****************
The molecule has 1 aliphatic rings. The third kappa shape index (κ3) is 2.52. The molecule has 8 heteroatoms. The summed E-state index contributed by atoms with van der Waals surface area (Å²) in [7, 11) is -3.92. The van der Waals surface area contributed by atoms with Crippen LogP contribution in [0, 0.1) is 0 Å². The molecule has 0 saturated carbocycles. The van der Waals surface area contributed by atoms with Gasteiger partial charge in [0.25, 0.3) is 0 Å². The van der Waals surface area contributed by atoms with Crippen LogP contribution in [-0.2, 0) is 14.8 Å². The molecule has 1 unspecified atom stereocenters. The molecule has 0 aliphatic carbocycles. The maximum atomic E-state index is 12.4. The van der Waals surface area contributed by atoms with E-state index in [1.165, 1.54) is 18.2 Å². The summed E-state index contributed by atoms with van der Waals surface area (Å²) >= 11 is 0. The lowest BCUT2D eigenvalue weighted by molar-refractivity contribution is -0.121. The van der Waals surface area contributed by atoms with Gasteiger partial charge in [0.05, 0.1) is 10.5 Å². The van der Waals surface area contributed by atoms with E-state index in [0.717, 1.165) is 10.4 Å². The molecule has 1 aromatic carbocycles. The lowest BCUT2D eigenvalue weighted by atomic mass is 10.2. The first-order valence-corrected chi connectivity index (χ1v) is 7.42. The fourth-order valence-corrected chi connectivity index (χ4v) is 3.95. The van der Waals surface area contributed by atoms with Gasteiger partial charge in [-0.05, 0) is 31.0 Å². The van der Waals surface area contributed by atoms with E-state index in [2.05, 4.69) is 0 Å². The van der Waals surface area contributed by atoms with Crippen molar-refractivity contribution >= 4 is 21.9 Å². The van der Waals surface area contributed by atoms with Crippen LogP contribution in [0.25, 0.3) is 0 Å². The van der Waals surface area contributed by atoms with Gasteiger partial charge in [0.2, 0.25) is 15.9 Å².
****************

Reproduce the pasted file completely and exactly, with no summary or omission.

The molecule has 1 aliphatic rings. The third kappa shape index (κ3) is 2.52. The molecule has 8 heteroatoms. The summed E-state index contributed by atoms with van der Waals surface area (Å²) in [7, 11) is -3.92. The van der Waals surface area contributed by atoms with Crippen LogP contribution in [0, 0.1) is 0 Å². The molecule has 0 saturated carbocycles. The van der Waals surface area contributed by atoms with Gasteiger partial charge in [0.25, 0.3) is 0 Å². The van der Waals surface area contributed by atoms with Crippen LogP contribution in [-0.2, 0) is 14.8 Å². The molecule has 1 unspecified atom stereocenters. The molecule has 0 aliphatic carbocycles. The maximum atomic E-state index is 12.4. The van der Waals surface area contributed by atoms with E-state index in [1.165, 1.54) is 18.2 Å². The summed E-state index contributed by atoms with van der Waals surface area (Å²) >= 11 is 0. The lowest BCUT2D eigenvalue weighted by molar-refractivity contribution is -0.121. The van der Waals surface area contributed by atoms with Gasteiger partial charge in [0.05, 0.1) is 10.5 Å². The van der Waals surface area contributed by atoms with E-state index in [0.717, 1.165) is 10.4 Å². The molecule has 1 aromatic carbocycles. The lowest BCUT2D eigenvalue weighted by atomic mass is 10.2. The first-order valence-corrected chi connectivity index (χ1v) is 7.42. The fourth-order valence-corrected chi connectivity index (χ4v) is 3.95. The van der Waals surface area contributed by atoms with Gasteiger partial charge in [-0.05, 0) is 31.0 Å². The van der Waals surface area contributed by atoms with E-state index in [2.05, 4.69) is 0 Å². The van der Waals surface area contributed by atoms with Crippen molar-refractivity contribution >= 4 is 21.9 Å². The van der Waals surface area contributed by atoms with Crippen LogP contribution in [0.25, 0.3) is 0 Å². The van der Waals surface area contributed by atoms with Gasteiger partial charge in [0.2, 0.25) is 15.9 Å².